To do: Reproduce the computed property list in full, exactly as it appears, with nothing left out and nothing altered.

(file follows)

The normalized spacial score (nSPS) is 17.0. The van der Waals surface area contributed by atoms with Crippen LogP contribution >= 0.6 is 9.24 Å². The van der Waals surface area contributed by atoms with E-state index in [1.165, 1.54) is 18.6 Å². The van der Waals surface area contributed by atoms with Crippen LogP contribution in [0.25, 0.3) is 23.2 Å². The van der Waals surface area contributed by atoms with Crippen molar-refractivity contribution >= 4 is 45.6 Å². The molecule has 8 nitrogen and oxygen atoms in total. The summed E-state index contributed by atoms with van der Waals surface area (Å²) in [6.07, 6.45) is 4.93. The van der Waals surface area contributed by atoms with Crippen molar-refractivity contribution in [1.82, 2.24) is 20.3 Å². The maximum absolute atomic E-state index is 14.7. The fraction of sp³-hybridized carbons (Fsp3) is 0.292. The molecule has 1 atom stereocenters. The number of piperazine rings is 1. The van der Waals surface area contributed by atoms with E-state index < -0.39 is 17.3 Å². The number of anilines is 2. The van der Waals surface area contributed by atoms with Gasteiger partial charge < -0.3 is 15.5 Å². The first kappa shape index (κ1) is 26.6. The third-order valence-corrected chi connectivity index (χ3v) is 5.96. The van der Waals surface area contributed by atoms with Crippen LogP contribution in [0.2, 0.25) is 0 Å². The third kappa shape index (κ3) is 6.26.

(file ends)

The normalized spacial score (nSPS) is 17.0. The van der Waals surface area contributed by atoms with Crippen LogP contribution >= 0.6 is 9.24 Å². The van der Waals surface area contributed by atoms with E-state index in [1.165, 1.54) is 18.6 Å². The van der Waals surface area contributed by atoms with Crippen LogP contribution in [0.25, 0.3) is 23.2 Å². The van der Waals surface area contributed by atoms with Crippen molar-refractivity contribution >= 4 is 45.6 Å². The molecule has 8 nitrogen and oxygen atoms in total. The summed E-state index contributed by atoms with van der Waals surface area (Å²) in [6.07, 6.45) is 4.93. The van der Waals surface area contributed by atoms with Crippen molar-refractivity contribution in [1.82, 2.24) is 20.3 Å². The maximum absolute atomic E-state index is 14.7. The fraction of sp³-hybridized carbons (Fsp3) is 0.292. The molecule has 1 atom stereocenters. The number of piperazine rings is 1. The van der Waals surface area contributed by atoms with E-state index < -0.39 is 17.3 Å². The number of anilines is 2. The van der Waals surface area contributed by atoms with Gasteiger partial charge < -0.3 is 15.5 Å². The first kappa shape index (κ1) is 26.6. The third-order valence-corrected chi connectivity index (χ3v) is 5.96. The van der Waals surface area contributed by atoms with Crippen LogP contribution in [0.2, 0.25) is 0 Å². The third kappa shape index (κ3) is 6.26.